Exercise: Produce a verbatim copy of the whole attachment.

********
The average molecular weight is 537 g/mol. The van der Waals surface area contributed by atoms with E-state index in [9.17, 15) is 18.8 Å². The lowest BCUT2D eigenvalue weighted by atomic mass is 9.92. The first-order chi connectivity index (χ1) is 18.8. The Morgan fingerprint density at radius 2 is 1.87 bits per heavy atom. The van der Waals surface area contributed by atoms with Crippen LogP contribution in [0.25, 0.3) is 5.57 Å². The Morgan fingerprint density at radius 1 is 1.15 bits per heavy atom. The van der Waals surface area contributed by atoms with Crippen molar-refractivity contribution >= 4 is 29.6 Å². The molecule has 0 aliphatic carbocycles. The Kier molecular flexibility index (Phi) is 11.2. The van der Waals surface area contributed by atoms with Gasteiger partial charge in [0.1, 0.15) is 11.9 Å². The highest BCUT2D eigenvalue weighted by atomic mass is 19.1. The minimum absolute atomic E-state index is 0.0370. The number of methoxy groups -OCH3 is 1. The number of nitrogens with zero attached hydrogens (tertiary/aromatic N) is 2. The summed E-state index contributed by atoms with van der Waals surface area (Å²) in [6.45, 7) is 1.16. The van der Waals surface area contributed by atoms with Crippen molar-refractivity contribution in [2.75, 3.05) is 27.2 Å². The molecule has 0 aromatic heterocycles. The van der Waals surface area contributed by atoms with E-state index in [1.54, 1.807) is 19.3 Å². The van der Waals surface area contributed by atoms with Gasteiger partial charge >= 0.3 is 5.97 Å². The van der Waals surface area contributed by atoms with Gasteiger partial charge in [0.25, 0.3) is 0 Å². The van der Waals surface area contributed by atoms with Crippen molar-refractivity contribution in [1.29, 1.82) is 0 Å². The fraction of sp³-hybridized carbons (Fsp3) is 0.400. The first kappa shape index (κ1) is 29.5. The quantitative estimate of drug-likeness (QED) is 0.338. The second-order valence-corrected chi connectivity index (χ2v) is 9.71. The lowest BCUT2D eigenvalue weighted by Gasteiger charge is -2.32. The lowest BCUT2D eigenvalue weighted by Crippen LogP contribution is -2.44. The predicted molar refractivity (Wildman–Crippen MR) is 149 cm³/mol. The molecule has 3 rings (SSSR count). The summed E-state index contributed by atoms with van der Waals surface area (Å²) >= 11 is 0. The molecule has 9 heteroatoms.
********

The average molecular weight is 537 g/mol. The van der Waals surface area contributed by atoms with E-state index in [9.17, 15) is 18.8 Å². The lowest BCUT2D eigenvalue weighted by atomic mass is 9.92. The first-order chi connectivity index (χ1) is 18.8. The Morgan fingerprint density at radius 2 is 1.87 bits per heavy atom. The van der Waals surface area contributed by atoms with Crippen LogP contribution in [0.25, 0.3) is 5.57 Å². The Morgan fingerprint density at radius 1 is 1.15 bits per heavy atom. The van der Waals surface area contributed by atoms with Crippen molar-refractivity contribution >= 4 is 29.6 Å². The molecule has 0 aliphatic carbocycles. The Kier molecular flexibility index (Phi) is 11.2. The van der Waals surface area contributed by atoms with Gasteiger partial charge in [0.1, 0.15) is 11.9 Å². The highest BCUT2D eigenvalue weighted by atomic mass is 19.1. The minimum absolute atomic E-state index is 0.0370. The number of methoxy groups -OCH3 is 1. The number of nitrogens with zero attached hydrogens (tertiary/aromatic N) is 2. The summed E-state index contributed by atoms with van der Waals surface area (Å²) in [6.45, 7) is 1.16. The van der Waals surface area contributed by atoms with Crippen molar-refractivity contribution in [2.75, 3.05) is 27.2 Å². The molecule has 0 aromatic heterocycles. The van der Waals surface area contributed by atoms with E-state index in [1.54, 1.807) is 19.3 Å². The van der Waals surface area contributed by atoms with Gasteiger partial charge >= 0.3 is 5.97 Å². The van der Waals surface area contributed by atoms with Gasteiger partial charge in [0.25, 0.3) is 0 Å². The van der Waals surface area contributed by atoms with Crippen molar-refractivity contribution in [1.29, 1.82) is 0 Å². The fraction of sp³-hybridized carbons (Fsp3) is 0.400. The first kappa shape index (κ1) is 29.5. The quantitative estimate of drug-likeness (QED) is 0.338. The second-order valence-corrected chi connectivity index (χ2v) is 9.71. The lowest BCUT2D eigenvalue weighted by Gasteiger charge is -2.32. The lowest BCUT2D eigenvalue weighted by Crippen LogP contribution is -2.44. The predicted molar refractivity (Wildman–Crippen MR) is 149 cm³/mol. The molecule has 3 rings (SSSR count). The summed E-state index contributed by atoms with van der Waals surface area (Å²) >= 11 is 0. The molecule has 9 heteroatoms.